“Because of the amount of contamination that’s there, it takes an aggressive approach to remediate it, and that’s what the Army has in store,” Denton added.

On Wednesday, Dec. 6, a ribbon cutting ceremony marked the start of the remediation, which is being done in four phases.

Dewatering is the first phase in the process, and it will take 20 days to complete. During this timeframe, extraction wells will run to remove some of the groundwater contamination.

Thermal heating will take place in phase two. Below ground surface, the silty clay will be heated to 212 degrees Fahrenheit, which will start to volatilize and migrate the contamination, and it can be extracted from the subsurface quite easily at that state.

About 85 days are needed to heat the surface to the desired temperature, which will be held at 212 degrees Fahrenheit for around 60 days or so. At the end of that step, confirmation sampling will begin to verify the contamination is reduced to below cleanup goals, and then at that point the fourth phase starts.

In the final step, the heating system will be turned off and naturally cool with continuing to extract contamination vapors for 15 days. The entire treatment process will be complete in about 180 days — targeting the summer of 2023 for completion. The Army will continue to monitor the area for years to come, and the project is one of many the Army has in store as it continues to modernize.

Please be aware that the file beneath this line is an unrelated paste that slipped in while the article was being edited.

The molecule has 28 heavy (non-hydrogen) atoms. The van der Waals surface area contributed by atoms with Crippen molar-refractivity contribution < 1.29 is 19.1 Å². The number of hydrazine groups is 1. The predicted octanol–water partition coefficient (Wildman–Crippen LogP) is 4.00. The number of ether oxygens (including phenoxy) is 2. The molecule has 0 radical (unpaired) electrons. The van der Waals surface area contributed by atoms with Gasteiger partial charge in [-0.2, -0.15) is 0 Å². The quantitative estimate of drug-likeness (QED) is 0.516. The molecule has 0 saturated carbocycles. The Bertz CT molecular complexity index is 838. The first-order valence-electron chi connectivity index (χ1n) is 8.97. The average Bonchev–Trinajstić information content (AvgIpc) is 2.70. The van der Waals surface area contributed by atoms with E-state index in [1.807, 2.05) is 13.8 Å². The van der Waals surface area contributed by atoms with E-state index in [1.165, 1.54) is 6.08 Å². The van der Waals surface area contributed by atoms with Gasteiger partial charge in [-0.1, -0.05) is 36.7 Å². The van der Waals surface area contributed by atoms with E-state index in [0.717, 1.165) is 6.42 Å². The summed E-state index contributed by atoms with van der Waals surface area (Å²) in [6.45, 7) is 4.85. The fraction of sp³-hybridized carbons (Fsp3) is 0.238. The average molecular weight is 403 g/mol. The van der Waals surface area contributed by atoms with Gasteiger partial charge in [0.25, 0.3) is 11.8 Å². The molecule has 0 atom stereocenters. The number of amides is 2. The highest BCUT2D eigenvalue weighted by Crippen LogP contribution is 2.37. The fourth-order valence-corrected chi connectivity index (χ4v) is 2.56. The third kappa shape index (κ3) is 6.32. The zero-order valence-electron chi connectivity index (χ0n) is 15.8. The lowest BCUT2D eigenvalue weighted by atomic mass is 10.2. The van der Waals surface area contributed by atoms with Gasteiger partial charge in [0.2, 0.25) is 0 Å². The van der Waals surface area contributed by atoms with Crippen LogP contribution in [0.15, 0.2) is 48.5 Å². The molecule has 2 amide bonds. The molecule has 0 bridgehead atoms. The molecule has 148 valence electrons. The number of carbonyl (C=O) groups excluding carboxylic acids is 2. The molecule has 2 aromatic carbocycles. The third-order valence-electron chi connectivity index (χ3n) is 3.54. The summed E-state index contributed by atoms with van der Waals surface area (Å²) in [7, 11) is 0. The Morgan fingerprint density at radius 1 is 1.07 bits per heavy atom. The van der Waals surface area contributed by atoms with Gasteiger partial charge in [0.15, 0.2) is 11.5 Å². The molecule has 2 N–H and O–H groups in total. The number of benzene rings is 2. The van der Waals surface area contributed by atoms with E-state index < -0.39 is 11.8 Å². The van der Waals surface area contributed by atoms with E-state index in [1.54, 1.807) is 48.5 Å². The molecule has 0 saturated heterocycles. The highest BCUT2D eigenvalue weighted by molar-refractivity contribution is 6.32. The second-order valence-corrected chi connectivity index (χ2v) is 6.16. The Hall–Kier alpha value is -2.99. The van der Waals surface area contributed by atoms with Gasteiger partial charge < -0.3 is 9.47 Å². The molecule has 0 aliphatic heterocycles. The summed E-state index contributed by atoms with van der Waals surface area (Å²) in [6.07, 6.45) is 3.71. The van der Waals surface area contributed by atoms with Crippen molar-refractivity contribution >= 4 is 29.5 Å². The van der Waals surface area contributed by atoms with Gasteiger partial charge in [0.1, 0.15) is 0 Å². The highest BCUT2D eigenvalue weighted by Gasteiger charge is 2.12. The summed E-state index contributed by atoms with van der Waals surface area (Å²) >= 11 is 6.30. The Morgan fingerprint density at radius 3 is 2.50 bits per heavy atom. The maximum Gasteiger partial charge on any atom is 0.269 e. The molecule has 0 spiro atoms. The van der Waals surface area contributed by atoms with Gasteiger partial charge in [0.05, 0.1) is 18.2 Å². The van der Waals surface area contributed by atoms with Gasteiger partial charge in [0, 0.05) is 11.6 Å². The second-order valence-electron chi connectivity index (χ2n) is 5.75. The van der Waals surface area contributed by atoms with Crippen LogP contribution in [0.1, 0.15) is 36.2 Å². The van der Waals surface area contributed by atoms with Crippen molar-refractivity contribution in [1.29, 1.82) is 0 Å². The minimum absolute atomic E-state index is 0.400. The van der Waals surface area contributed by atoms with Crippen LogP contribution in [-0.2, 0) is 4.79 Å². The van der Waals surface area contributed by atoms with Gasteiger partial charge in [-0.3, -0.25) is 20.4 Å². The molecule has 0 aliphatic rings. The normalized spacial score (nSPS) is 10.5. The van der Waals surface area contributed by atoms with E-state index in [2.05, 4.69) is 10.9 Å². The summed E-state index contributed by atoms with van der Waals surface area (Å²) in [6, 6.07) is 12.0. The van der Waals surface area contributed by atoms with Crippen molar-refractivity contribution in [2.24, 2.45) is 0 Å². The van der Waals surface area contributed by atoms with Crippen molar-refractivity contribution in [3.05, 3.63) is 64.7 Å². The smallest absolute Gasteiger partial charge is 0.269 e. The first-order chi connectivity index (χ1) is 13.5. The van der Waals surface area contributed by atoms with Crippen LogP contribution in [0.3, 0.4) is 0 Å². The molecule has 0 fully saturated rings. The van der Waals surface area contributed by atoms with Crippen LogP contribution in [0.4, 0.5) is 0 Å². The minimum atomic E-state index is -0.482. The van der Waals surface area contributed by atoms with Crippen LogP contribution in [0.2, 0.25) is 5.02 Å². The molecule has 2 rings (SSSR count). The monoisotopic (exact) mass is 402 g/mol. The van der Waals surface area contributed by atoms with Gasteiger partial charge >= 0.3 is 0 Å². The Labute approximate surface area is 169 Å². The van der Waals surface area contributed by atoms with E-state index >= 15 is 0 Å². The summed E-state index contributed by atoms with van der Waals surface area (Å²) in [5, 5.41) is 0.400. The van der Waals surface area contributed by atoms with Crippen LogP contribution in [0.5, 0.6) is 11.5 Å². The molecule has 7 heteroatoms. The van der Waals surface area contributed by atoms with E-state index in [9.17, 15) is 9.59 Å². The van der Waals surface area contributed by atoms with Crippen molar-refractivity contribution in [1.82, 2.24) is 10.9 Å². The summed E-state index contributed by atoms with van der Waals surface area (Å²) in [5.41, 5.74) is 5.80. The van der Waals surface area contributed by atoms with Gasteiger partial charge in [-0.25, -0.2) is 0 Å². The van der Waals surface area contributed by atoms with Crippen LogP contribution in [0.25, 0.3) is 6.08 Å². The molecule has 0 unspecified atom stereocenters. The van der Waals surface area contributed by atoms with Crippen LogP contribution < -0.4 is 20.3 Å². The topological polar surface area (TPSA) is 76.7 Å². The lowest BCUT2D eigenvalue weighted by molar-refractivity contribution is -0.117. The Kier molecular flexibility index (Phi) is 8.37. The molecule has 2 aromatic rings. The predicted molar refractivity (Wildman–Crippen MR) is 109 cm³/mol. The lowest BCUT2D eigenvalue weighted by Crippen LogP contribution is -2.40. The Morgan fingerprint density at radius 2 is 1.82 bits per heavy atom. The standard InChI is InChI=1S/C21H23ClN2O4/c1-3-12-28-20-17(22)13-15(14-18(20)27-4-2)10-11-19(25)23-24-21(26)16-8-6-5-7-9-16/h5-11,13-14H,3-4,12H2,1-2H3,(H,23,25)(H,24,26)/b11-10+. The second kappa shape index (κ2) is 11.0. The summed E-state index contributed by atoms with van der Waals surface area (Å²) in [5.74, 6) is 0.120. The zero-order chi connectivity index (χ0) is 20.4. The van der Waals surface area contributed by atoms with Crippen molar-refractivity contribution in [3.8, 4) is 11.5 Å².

The Lake City project will reduce the estimated remedial timeframes from over 760 years to less than 70 years within the treatment zone and will save the Army over $24 million in the lifecycle costs for the site.

“This program illustrates the Army’s commitment to ensure compliance with federal, state, local environmental laws and regulations for all activities, and a proactive investment into a sustainable environmental and the local community,” said Sara Clark, LCAAP’s remedial project manager and environmental coordinator.

Lake City provides quality small-caliber munitions to the Department of Defense. It is one of more than a dozen subordinate installations under the Joint Munitions Command. JMC produces, stores, distributes, and demilitarizes conventional munitions for the DoD.